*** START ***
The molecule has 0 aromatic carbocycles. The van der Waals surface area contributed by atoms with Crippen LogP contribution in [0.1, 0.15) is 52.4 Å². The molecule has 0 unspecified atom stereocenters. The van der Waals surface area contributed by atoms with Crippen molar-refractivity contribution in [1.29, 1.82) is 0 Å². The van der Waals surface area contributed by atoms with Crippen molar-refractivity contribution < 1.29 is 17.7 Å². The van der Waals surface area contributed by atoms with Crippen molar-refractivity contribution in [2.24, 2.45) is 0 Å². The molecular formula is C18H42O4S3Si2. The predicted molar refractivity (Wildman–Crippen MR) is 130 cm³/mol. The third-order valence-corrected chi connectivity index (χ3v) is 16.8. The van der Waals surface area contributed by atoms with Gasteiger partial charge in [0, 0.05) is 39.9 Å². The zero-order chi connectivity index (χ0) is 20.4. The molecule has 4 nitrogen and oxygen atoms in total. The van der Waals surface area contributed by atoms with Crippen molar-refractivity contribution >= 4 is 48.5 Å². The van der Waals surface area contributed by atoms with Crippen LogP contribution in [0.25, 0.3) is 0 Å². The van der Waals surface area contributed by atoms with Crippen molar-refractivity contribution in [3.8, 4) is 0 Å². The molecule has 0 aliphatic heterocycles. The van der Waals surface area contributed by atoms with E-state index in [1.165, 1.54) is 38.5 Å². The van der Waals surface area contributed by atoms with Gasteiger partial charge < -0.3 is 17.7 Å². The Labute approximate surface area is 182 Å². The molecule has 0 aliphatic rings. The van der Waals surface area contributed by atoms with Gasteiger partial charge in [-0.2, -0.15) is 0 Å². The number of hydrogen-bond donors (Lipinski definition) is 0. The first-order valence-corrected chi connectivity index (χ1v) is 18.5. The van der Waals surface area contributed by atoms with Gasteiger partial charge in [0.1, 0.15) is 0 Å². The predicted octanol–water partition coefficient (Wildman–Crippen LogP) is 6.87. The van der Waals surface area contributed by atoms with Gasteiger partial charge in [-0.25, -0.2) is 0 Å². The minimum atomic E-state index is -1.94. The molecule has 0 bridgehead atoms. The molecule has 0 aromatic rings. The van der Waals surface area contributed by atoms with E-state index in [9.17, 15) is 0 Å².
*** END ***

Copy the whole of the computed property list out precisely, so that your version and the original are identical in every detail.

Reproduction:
The molecule has 0 aromatic carbocycles. The van der Waals surface area contributed by atoms with Crippen LogP contribution in [0.1, 0.15) is 52.4 Å². The molecule has 0 unspecified atom stereocenters. The van der Waals surface area contributed by atoms with Crippen molar-refractivity contribution in [1.29, 1.82) is 0 Å². The van der Waals surface area contributed by atoms with Crippen molar-refractivity contribution < 1.29 is 17.7 Å². The van der Waals surface area contributed by atoms with Crippen molar-refractivity contribution in [2.24, 2.45) is 0 Å². The molecular formula is C18H42O4S3Si2. The predicted molar refractivity (Wildman–Crippen MR) is 130 cm³/mol. The third-order valence-corrected chi connectivity index (χ3v) is 16.8. The van der Waals surface area contributed by atoms with Gasteiger partial charge in [0, 0.05) is 39.9 Å². The zero-order chi connectivity index (χ0) is 20.4. The molecule has 4 nitrogen and oxygen atoms in total. The van der Waals surface area contributed by atoms with Crippen molar-refractivity contribution >= 4 is 48.5 Å². The van der Waals surface area contributed by atoms with Crippen LogP contribution in [0.25, 0.3) is 0 Å². The van der Waals surface area contributed by atoms with Crippen molar-refractivity contribution in [3.8, 4) is 0 Å². The molecule has 0 aliphatic heterocycles. The van der Waals surface area contributed by atoms with E-state index in [1.165, 1.54) is 38.5 Å². The van der Waals surface area contributed by atoms with Gasteiger partial charge < -0.3 is 17.7 Å². The Labute approximate surface area is 182 Å². The molecule has 0 aliphatic rings. The van der Waals surface area contributed by atoms with Gasteiger partial charge in [-0.2, -0.15) is 0 Å². The number of hydrogen-bond donors (Lipinski definition) is 0. The first-order valence-corrected chi connectivity index (χ1v) is 18.5. The van der Waals surface area contributed by atoms with Gasteiger partial charge in [0.1, 0.15) is 0 Å². The predicted octanol–water partition coefficient (Wildman–Crippen LogP) is 6.87. The van der Waals surface area contributed by atoms with Gasteiger partial charge in [-0.25, -0.2) is 0 Å². The minimum atomic E-state index is -1.94. The molecule has 0 bridgehead atoms. The molecule has 0 aromatic rings. The van der Waals surface area contributed by atoms with E-state index in [9.17, 15) is 0 Å².